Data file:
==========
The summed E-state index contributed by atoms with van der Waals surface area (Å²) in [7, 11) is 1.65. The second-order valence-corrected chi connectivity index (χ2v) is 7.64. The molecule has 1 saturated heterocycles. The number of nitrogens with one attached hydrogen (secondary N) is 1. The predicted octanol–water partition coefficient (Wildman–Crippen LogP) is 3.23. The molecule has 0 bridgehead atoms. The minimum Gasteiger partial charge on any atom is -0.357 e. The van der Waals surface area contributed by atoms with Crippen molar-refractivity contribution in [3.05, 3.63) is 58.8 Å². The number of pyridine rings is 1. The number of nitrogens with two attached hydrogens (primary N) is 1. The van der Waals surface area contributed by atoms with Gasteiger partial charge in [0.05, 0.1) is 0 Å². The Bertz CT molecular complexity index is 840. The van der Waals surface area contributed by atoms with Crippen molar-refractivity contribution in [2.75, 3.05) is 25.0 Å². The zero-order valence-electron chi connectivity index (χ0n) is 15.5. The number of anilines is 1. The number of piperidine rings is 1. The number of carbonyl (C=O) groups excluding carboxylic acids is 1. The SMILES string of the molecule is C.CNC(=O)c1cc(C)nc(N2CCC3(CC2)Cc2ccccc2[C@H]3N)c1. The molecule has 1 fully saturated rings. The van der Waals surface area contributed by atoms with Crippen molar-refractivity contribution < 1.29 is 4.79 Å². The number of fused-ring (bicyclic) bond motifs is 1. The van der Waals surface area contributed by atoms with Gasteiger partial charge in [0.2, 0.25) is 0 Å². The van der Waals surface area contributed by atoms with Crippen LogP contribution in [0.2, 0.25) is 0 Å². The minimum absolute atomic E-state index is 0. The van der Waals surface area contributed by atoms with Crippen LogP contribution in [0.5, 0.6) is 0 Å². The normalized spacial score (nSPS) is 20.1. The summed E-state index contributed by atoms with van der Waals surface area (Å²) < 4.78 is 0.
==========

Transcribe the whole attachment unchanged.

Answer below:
The summed E-state index contributed by atoms with van der Waals surface area (Å²) in [7, 11) is 1.65. The second-order valence-corrected chi connectivity index (χ2v) is 7.64. The molecule has 1 saturated heterocycles. The number of nitrogens with one attached hydrogen (secondary N) is 1. The predicted octanol–water partition coefficient (Wildman–Crippen LogP) is 3.23. The molecule has 0 bridgehead atoms. The minimum Gasteiger partial charge on any atom is -0.357 e. The van der Waals surface area contributed by atoms with Crippen molar-refractivity contribution in [3.05, 3.63) is 58.8 Å². The number of pyridine rings is 1. The number of nitrogens with two attached hydrogens (primary N) is 1. The van der Waals surface area contributed by atoms with Gasteiger partial charge in [0.05, 0.1) is 0 Å². The Bertz CT molecular complexity index is 840. The van der Waals surface area contributed by atoms with Crippen molar-refractivity contribution in [2.75, 3.05) is 25.0 Å². The zero-order valence-electron chi connectivity index (χ0n) is 15.5. The number of anilines is 1. The number of piperidine rings is 1. The number of carbonyl (C=O) groups excluding carboxylic acids is 1. The SMILES string of the molecule is C.CNC(=O)c1cc(C)nc(N2CCC3(CC2)Cc2ccccc2[C@H]3N)c1. The molecule has 1 fully saturated rings. The van der Waals surface area contributed by atoms with Crippen molar-refractivity contribution < 1.29 is 4.79 Å². The number of fused-ring (bicyclic) bond motifs is 1. The van der Waals surface area contributed by atoms with Gasteiger partial charge in [0.2, 0.25) is 0 Å². The van der Waals surface area contributed by atoms with Crippen LogP contribution in [0.2, 0.25) is 0 Å². The minimum absolute atomic E-state index is 0. The van der Waals surface area contributed by atoms with Crippen LogP contribution in [0.5, 0.6) is 0 Å². The normalized spacial score (nSPS) is 20.1. The summed E-state index contributed by atoms with van der Waals surface area (Å²) < 4.78 is 0.